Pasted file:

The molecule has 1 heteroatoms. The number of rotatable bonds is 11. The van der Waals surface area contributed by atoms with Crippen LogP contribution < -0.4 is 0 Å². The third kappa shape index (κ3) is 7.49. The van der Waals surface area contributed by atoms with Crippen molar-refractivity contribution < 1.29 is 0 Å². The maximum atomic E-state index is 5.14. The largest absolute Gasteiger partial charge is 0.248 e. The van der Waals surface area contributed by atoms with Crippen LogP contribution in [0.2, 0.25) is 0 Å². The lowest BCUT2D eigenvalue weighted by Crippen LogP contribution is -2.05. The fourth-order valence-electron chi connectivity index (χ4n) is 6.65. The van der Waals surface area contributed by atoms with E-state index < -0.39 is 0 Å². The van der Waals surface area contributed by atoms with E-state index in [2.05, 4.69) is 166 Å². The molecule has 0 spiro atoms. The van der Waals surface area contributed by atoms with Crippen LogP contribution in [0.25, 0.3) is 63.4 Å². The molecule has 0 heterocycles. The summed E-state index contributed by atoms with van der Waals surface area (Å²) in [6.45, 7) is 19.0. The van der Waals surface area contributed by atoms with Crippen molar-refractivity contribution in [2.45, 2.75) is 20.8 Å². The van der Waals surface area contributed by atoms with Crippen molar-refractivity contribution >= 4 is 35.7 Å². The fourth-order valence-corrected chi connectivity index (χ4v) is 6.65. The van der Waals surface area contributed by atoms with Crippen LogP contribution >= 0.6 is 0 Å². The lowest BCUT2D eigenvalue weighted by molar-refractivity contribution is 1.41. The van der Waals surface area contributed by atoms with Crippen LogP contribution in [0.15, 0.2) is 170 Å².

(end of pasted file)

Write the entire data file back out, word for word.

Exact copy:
The molecule has 1 heteroatoms. The number of rotatable bonds is 11. The van der Waals surface area contributed by atoms with Crippen LogP contribution < -0.4 is 0 Å². The third kappa shape index (κ3) is 7.49. The van der Waals surface area contributed by atoms with Crippen molar-refractivity contribution < 1.29 is 0 Å². The maximum atomic E-state index is 5.14. The largest absolute Gasteiger partial charge is 0.248 e. The van der Waals surface area contributed by atoms with Crippen LogP contribution in [0.2, 0.25) is 0 Å². The lowest BCUT2D eigenvalue weighted by Crippen LogP contribution is -2.05. The fourth-order valence-electron chi connectivity index (χ4n) is 6.65. The van der Waals surface area contributed by atoms with E-state index < -0.39 is 0 Å². The van der Waals surface area contributed by atoms with E-state index in [2.05, 4.69) is 166 Å². The molecule has 0 spiro atoms. The van der Waals surface area contributed by atoms with Crippen LogP contribution in [0.25, 0.3) is 63.4 Å². The molecule has 0 heterocycles. The summed E-state index contributed by atoms with van der Waals surface area (Å²) in [6.45, 7) is 19.0. The van der Waals surface area contributed by atoms with Crippen molar-refractivity contribution in [2.45, 2.75) is 20.8 Å². The van der Waals surface area contributed by atoms with Crippen molar-refractivity contribution >= 4 is 35.7 Å². The fourth-order valence-corrected chi connectivity index (χ4v) is 6.65. The van der Waals surface area contributed by atoms with Crippen LogP contribution >= 0.6 is 0 Å². The lowest BCUT2D eigenvalue weighted by molar-refractivity contribution is 1.41. The van der Waals surface area contributed by atoms with Crippen LogP contribution in [0.15, 0.2) is 170 Å².